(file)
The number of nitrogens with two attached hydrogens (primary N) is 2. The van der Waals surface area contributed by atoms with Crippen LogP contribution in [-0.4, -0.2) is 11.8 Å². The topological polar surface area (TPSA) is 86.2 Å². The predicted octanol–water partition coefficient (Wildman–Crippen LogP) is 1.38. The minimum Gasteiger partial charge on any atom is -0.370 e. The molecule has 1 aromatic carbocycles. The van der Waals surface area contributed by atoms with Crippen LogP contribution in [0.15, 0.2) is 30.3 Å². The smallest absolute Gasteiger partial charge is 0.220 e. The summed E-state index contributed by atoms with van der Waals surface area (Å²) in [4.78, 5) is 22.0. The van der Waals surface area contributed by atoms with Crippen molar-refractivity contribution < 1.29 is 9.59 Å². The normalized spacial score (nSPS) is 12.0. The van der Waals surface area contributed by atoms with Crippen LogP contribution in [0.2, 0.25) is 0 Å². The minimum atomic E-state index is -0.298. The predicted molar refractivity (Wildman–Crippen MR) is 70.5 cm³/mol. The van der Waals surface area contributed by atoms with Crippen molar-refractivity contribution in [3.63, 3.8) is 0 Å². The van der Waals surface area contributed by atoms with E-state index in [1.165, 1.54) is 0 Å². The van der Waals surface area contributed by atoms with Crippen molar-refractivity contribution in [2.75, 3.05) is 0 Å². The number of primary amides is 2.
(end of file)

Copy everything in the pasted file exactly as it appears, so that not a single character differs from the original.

The number of nitrogens with two attached hydrogens (primary N) is 2. The van der Waals surface area contributed by atoms with Crippen LogP contribution in [-0.4, -0.2) is 11.8 Å². The topological polar surface area (TPSA) is 86.2 Å². The predicted octanol–water partition coefficient (Wildman–Crippen LogP) is 1.38. The minimum Gasteiger partial charge on any atom is -0.370 e. The molecule has 1 aromatic carbocycles. The van der Waals surface area contributed by atoms with Crippen LogP contribution in [0.15, 0.2) is 30.3 Å². The smallest absolute Gasteiger partial charge is 0.220 e. The summed E-state index contributed by atoms with van der Waals surface area (Å²) in [4.78, 5) is 22.0. The van der Waals surface area contributed by atoms with Crippen molar-refractivity contribution < 1.29 is 9.59 Å². The normalized spacial score (nSPS) is 12.0. The van der Waals surface area contributed by atoms with Crippen LogP contribution in [0.2, 0.25) is 0 Å². The minimum atomic E-state index is -0.298. The predicted molar refractivity (Wildman–Crippen MR) is 70.5 cm³/mol. The van der Waals surface area contributed by atoms with Crippen molar-refractivity contribution in [3.63, 3.8) is 0 Å². The van der Waals surface area contributed by atoms with E-state index in [1.165, 1.54) is 0 Å². The van der Waals surface area contributed by atoms with Crippen molar-refractivity contribution in [2.75, 3.05) is 0 Å². The number of primary amides is 2.